31 Oct Steps Toward Building a Successful Team Culture
By Matthew M. Thomas, COO / Senior Design Partner at Design Group International
Building a successful team culture can be challenging. Organizational culture is notoriously hard to measure, so how do we know the efforts and approaches we are using are making a difference to positively influence team culture? What cultural elements will make or break our business, and what cultural elements would fall into the “nice to have” or “prefer not to have” categories, but not really affect much?
Indeed, team culture is complex. Nevertheless, research published in 2001 offers strong advice on what elements of team culture have the strongest influence on a company’s financial performance.
In his 2001 book outlining his groundbreaking survey of professional service firms, David H. Maister draws out nine areas of management practice and organizational culture that have direct effects on the bottom line. These nine areas shouldn’t surprise any of us – especially those of us who have led organizations, from the team level on up. It also shouldn’t surprise us that the relationships with the greatest effects on financial performance are those on the team level, more so than the company as a whole.
The nine areas are:
- Quality and Client Relationships
- Employee Satisfaction
- High Standards
- Long-term Orientation
- Enthusiasm, Commitment, and Respect
- Fair Compensation
- Training and Development
Whole books have been written on each one of those subjects – it could be argued that several of these nine areas have their own industries. There is a lot of information available about those areas of management, some of which is contradictory. There are, however, some basic starting points that can help us take steps forward.
Clarify your Why
We have talked before about how understanding your organizational why is essential to strategy – and it is no less essential to the successful team culture. Nevertheless, there are three other areas that must also be in place.
Build on Foundations of Trust
It sounds basic and often repeated, but good team culture begins with trust. Patrick Lencioni argues that a lack of trust is the foundation for all kinds of poor team performance and behavior. Trust allows for good accountability and capacity to achieve results. As leaders, we act in ways that build trust: doing what we say we are going to do; displaying empathy and being clear about expectations. All members of a team build trust by owning mistakes, instead of shifting blame. Being aware of our emotions and expressing them in ways that do not trigger others’ flight/fight/freeze responses further builds trust and expands capacity. In the end, trust helps people believe us when they see us doing what we say we are going to do: we “practice what we preach”.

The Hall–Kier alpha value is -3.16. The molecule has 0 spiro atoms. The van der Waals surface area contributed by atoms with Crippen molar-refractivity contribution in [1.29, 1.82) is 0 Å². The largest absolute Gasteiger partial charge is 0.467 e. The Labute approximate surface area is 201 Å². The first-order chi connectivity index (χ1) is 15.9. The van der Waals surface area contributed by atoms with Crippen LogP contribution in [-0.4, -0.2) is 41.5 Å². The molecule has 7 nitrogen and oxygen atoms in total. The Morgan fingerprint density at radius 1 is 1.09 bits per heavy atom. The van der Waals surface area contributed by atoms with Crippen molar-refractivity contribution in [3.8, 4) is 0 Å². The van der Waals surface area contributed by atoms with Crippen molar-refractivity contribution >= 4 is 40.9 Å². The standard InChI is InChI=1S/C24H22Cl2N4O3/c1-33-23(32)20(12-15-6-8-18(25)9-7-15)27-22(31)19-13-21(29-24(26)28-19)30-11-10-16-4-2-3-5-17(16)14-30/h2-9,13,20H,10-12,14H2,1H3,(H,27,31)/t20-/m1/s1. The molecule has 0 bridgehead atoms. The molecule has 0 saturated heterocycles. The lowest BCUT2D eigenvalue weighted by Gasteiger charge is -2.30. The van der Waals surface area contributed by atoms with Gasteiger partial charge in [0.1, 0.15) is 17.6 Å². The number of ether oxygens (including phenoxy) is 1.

Put the Right People in the Right Place
Getting the right people in place, with the right capacities, is another basic, but difficult to execute first step toward a successful team culture. A team that is missing key capacities, or struggles with clashes of personality, will find challenges in execution and delivery on all of Maister’s nine areas of management. Building a team with healthy emotional intelligence goes a long way toward a healthy culture – where no one is too explosive or withdrawn, or (in violation of the principle of trust) saying one thing but doing another. Leaders who approach everyone with the understanding that each person has something to offer are more likely to build strong teams, because they aren’t afraid to move people out who don’t fit, trusting that they will have somewhere else to land, and that moving them along will be better for everyone. Leaders who struggle to do that – especially when it means firing someone – tend to lead teams that struggle. Leaders who make getting the right people a priority (whether through selection, deselection, or coaching), find successful team culture grow and having influence beyond the team itself.
Define Clear Roles
The third major starting point is clearly defining who is responsible for what. With a “why” defined, having the “what” – the goals and objectives clear is often the next step. Defining the “who” from that point assures solid execution. Team culture requires role clarity so that the team doesn’t descend into blame-shifting and delegating sideways and up. Clearly defining “who” also helps teams figure out the “how” of a strategy. “How” is dependent on who is doing what, so an unclear who will lead to gaps in “how.” Team culture benefits from this by helping team members to recognize who is responsible for what, reducing the tendency toward laziness or overwork. Nevertheless, it is the leader, along with the team members, who has to make sure people are clear about their roles and executing on them. Role clarity makes the level of accountability possible to keep projects moving to completion, which improves morale and helps people stay engaged, all of which feeds back into positive team culture.
Taken together, having a clear why, building foundations of trust, and getting the right people in the right place in the right role, will create the right starting conditions to excel in the nine areas Maister discovered in his research. How will you apply these to your team culture?